(CNN) — In 2002, I became aware of a woman who had already served more than six years of a 25-year prison sentence. Her crime? She was addicted to codeine, and she had fraudulently written herself more than 100 prescriptions for Tylenol III.
It seemed to me that this woman had already served far too much time in prison — in fact, more than a person would likely serve if convicted of second-degree murder — so I used my authority as governor of New Mexico to release her.
This sort of real-life example might have been difficult to envision 40 years ago, when President Richard Nixon publicly declared his intention to wage “a new, all-out offensive” against drugs. Back then, many Americans believed that tougher enforcement of drug laws would put an end to drug abuse in the United States once and for all.
But some, even within his own party, thought Nixon was going too far by involving the federal government in personal, private behavior. Raymond Shafer, for example, was the former Republican governor of Pennsylvania and Nixon’s choice to lead his handpicked National Commission on Marijuana and Drug Abuse. Composed almost entirely of anti-drug conservatives, this commission was expected to issue a report supporting Nixon’s new policies.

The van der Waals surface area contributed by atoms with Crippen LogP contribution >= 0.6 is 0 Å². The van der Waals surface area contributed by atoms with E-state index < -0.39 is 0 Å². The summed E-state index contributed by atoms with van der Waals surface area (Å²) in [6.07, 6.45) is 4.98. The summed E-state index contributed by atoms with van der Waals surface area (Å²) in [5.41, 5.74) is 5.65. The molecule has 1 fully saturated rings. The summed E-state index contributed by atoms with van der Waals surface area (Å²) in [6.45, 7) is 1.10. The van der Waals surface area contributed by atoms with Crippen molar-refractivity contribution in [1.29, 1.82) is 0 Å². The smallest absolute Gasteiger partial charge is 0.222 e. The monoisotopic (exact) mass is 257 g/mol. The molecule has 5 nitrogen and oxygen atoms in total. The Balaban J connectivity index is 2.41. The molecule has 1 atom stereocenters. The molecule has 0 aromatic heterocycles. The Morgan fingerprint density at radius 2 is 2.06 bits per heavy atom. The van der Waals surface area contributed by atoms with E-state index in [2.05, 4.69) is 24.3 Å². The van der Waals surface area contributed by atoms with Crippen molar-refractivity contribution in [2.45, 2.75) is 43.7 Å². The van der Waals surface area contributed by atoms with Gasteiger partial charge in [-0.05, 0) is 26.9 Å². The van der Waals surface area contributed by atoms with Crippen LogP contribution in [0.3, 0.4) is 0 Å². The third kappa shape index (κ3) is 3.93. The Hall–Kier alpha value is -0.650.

However, that isn’t what happened. When the commission released its report in 1972, it recommended, in particular, against the criminalization of marijuana, arguing as follows: “The criminal law is too harsh a tool to apply to personal possession even in the effort to discourage use… the actual and potential harm of use of the drug is not great enough to justify intrusion of the law into private behavior, a step which our society takes only with the greatest reluctance.”
This report received little media attention, and unfortunately, it had no impact on public policy. By the mid-1980s, virtually 100% of elected politicians from both parties supported the war on drugs in its entirety. Intellectual arguments against prohibition, however, did not die with the Shafer Commission.
William F. Buckley and Milton Friedman, two of the most respected conservative intellectuals of the late 20th century, were among the drug war’s high-profile critics. These great thinkers did not argue that recreational drug use should be celebrated — far from it! Instead, they argued that the prohibition of drugs was causing far greater harm to society than drug abuse itself. And they were right.